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About the Show

One of television's most critically acclaimed programs, the Peabody Award-winning drama series The Wire continues to challenge viewers with a "cop show" unlike anything on air.

The fifth and final season of The Wire centers on the media's role in addressing - or failing to address - the fundamental political, economic and social realities depicted over the course of the series, while also resolving storylines of the numerous characters woven throughout the narrative arc of the show.

Explains series creator David Simon, "It made sense to finish The Wire with this reflection on the state of the media, as all the other attendant problems of the American city depicted in the previous four seasons will not be solved until the depth and range of those problems is first acknowledged. And that won't happen without an intelligent, aggressive and well-funded press."

This season of The Wire is based in large part on Simon's experiences in 13 years at The Baltimore Sun. Simon decries recent trends in the newspaper industry that have conspired to make high-end journalism vulnerable: out-of-town chain ownership, an economic climate in which the share price of media companies matters more to industry leaders than the product itself, and a newsroom culture in which prizes, personal ambition and the cult of the "impact" story has replaced consistent and detailed coverage of complex issues as the primary goal.

The first season of The Wire (2002) concentrated on the often-futile efforts of police to infiltrate a West Baltimore drug ring headed by Avon Barksdale and his lieutenant, Stringer Bell. In Seasons Two and Three, as the Barksdale investigation escalated, new storylines involving pressures on the working class and the city's political leadership were introduced. Season Four focused on the stories of several young boys in the public school system, struggling with problems at home and the lure of the corner - set against the rise of a new drug empire in West Baltimore and a new Mayor in City Hall.

Returning cast regulars from the first four seasons of The Wire include Dominic West, Sonja Sohn, Lance Reddick, Wendell Pierce, Deirdre Lovejoy, Clarke Peters, Reg E. Cathey, Domenick Lombardozzi, Seth Gilliam, Aidan Gillen, Jamie Hector, Michael Kenneth Williams, John Doman, Andre Royo, Corey Parker Robinson, Tristan Wilds, Gbenga Akinnagbe, Jermaine Crawford and Isiah Whitlock, Jr.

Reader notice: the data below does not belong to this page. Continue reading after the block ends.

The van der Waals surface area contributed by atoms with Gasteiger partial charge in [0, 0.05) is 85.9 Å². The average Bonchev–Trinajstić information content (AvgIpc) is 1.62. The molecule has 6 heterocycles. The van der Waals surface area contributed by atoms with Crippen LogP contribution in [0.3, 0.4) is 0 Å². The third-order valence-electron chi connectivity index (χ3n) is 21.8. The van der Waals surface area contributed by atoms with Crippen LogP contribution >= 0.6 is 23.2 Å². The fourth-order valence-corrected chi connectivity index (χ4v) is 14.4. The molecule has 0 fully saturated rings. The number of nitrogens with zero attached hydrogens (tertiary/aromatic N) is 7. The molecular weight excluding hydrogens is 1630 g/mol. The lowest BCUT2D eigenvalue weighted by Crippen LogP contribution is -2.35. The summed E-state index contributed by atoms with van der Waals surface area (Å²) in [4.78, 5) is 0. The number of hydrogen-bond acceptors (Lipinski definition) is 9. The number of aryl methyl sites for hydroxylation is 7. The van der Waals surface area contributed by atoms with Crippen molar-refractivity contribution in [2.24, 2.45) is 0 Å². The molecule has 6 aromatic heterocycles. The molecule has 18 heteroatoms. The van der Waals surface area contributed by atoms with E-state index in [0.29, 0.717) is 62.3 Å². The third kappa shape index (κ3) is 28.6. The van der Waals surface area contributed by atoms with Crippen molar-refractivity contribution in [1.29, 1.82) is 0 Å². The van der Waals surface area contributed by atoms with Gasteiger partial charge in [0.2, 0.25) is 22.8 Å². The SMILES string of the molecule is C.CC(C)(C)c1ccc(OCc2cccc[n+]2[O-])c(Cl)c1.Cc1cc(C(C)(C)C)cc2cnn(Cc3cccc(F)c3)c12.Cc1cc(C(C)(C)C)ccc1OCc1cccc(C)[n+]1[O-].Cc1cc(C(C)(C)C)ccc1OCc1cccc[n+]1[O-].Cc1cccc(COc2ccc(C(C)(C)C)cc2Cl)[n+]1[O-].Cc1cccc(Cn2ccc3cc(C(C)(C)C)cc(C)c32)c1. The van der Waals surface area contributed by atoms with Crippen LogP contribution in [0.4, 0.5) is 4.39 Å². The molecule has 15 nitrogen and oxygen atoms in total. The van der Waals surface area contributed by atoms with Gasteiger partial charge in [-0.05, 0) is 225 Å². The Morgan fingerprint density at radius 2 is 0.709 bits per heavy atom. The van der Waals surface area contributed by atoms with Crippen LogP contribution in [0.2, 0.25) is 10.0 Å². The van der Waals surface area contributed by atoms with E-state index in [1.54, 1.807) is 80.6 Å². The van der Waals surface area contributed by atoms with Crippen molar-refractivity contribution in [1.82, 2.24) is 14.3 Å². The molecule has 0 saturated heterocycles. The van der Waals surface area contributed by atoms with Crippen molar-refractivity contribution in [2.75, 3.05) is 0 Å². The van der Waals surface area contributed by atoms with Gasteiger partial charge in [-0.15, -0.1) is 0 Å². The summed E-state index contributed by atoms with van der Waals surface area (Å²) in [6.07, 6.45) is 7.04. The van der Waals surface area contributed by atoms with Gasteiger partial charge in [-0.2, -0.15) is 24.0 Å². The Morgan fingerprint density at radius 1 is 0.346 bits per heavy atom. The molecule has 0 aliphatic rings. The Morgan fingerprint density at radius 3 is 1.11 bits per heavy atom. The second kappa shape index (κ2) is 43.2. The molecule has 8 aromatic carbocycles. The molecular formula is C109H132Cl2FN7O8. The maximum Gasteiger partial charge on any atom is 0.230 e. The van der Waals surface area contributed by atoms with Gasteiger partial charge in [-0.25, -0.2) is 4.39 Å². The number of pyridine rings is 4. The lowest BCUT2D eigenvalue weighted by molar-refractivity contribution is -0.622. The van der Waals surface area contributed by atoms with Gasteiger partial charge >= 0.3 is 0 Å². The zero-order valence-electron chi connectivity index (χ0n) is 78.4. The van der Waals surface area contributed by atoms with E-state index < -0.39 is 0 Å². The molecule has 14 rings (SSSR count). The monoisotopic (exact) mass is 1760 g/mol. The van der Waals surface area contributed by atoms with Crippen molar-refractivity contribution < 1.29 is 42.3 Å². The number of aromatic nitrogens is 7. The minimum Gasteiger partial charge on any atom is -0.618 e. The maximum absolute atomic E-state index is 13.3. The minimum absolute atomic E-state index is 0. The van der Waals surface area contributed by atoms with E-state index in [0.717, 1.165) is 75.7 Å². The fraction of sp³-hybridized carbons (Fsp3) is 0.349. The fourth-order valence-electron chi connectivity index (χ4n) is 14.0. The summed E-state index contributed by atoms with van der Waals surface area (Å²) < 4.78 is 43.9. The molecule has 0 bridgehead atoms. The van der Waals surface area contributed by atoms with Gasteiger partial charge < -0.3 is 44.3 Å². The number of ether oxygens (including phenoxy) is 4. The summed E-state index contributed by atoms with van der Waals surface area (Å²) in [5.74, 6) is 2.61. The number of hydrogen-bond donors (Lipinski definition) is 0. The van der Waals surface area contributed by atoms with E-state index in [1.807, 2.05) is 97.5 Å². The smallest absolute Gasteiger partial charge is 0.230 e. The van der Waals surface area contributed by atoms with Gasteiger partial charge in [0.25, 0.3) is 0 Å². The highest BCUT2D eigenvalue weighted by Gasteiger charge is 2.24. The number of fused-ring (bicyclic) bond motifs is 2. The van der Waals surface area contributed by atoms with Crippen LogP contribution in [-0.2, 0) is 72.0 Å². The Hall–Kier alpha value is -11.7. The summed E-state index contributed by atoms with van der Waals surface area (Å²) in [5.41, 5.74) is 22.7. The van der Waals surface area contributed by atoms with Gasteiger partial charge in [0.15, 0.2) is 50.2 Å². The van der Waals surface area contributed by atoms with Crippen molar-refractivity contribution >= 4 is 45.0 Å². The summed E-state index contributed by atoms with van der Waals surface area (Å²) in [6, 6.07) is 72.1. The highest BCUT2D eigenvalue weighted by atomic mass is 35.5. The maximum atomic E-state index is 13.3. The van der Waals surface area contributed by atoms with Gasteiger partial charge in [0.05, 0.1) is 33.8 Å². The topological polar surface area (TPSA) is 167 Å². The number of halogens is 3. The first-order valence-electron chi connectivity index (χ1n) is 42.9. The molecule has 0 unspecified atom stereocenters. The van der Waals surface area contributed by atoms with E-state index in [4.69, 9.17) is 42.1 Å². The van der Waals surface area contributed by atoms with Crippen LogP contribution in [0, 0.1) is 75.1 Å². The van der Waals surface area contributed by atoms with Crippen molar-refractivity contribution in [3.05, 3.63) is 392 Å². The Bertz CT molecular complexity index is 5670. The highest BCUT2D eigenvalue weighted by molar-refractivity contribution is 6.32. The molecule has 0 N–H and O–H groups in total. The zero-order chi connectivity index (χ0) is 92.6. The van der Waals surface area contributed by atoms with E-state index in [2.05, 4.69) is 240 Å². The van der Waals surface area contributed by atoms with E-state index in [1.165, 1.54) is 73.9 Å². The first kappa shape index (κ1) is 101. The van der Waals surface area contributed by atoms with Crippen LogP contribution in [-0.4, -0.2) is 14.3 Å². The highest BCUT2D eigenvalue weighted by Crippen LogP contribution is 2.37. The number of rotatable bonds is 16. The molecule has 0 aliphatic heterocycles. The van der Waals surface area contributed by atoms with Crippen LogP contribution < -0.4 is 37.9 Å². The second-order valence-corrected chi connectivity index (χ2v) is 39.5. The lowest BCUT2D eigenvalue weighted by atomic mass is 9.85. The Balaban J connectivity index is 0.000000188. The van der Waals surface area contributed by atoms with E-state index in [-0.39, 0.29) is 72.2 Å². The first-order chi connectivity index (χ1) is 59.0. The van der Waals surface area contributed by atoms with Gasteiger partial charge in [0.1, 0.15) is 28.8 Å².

New cast regulars this season include Clark Johnson (Homicide: Life on the Street) as city editor Augustus "Gus" Haynes, Tom McCarthy (Year of the Dog) as reporter Scott Templeton, Michelle Paress as reporter Alma Gutierrez, Neal Huff (Michael Clayton) as Michael Steintorf, Mayor Carcetti's chief of staff, and Michael Kostroff (The Closer) as attorney Maury Levy.

Supporting cast members this season include Steve Earle, Frankie Faison, Anwan Glover, Method Man, Felicia "Snoop" Pearson and Amy Ryan.

Among the directors this season are series veterans Dan Attias, Joe Chappelle, Ernest Dickerson, Agnieszka Holland, Seith Mann, Anthony Hemingway and Clark Johnson (who directed the first episode of The Wire, and also directs its final episode). New directors this season include the husband and wife team of Joy Kecken & Scott Kecken and series regular Dominic West, in his directorial debut.

The writing staff of The Wire includes David Simon, who penned two books of narrative nonfiction, Homicide: A Year on the Killing Streets, which inspired the hit series Homicide: Life on the Street, and The Corner: A Year in the Life of an Inner-City Neighborhood, which inspired the Emmy(R)-winning HBO miniseries The Corner; Ed Burns, a former Baltimore police detective and Baltimore city public school teacher, who coauthored the book The Corner with Simon; William F. Zorzi, a former political writer and editor for the Baltimore Sun; and Chris Collins, an up-and-coming talent who served as staff writer last season and also wrote the award-winning documentary Disarm. Also writing for the series this season are novelists Dennis Lehane (Gone Baby Gone, Mystic River), George Pelecanos (Hard Revolution, Right as Rain) and Richard Price (Lush Life, Clockers), as well as TV veteran David Mills, who was one of the writers and executive producers on The Corner, and a writer for NYPD Blue and Homicide: Life on the Street.

The Wire was created by David Simon; executive producers, David Simon and Nina Kostroff Noble; co-executive producers, Joe Chappelle and Ed Burns; producers, Karen Thorson and George Pelecanos.

Jimmy McNulty and Leander Sydnor bust crew

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